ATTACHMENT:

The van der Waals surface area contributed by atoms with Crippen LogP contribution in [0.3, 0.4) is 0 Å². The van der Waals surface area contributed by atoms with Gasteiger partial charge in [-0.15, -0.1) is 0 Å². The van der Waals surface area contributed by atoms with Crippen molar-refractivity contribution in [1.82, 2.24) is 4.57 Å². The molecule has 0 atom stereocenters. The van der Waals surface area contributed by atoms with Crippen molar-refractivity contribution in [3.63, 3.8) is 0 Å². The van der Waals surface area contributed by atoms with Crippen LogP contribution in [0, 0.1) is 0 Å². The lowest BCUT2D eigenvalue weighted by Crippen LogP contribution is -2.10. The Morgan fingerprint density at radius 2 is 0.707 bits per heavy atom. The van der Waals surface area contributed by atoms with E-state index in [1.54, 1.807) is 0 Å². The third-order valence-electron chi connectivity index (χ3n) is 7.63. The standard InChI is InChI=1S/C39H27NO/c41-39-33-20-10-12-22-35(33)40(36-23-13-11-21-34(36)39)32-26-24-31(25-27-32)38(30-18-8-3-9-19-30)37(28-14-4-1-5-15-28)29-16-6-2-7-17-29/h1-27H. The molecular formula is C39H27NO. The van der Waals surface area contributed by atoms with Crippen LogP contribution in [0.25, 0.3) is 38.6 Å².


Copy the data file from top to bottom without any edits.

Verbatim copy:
The van der Waals surface area contributed by atoms with Crippen LogP contribution in [0.3, 0.4) is 0 Å². The van der Waals surface area contributed by atoms with Gasteiger partial charge in [-0.15, -0.1) is 0 Å². The van der Waals surface area contributed by atoms with Crippen molar-refractivity contribution in [1.82, 2.24) is 4.57 Å². The molecule has 0 atom stereocenters. The van der Waals surface area contributed by atoms with Crippen molar-refractivity contribution in [3.63, 3.8) is 0 Å². The van der Waals surface area contributed by atoms with Crippen LogP contribution in [0, 0.1) is 0 Å². The lowest BCUT2D eigenvalue weighted by Crippen LogP contribution is -2.10. The Morgan fingerprint density at radius 2 is 0.707 bits per heavy atom. The van der Waals surface area contributed by atoms with E-state index in [1.54, 1.807) is 0 Å². The third-order valence-electron chi connectivity index (χ3n) is 7.63. The standard InChI is InChI=1S/C39H27NO/c41-39-33-20-10-12-22-35(33)40(36-23-13-11-21-34(36)39)32-26-24-31(25-27-32)38(30-18-8-3-9-19-30)37(28-14-4-1-5-15-28)29-16-6-2-7-17-29/h1-27H. The molecular formula is C39H27NO. The van der Waals surface area contributed by atoms with Crippen LogP contribution in [0.25, 0.3) is 38.6 Å².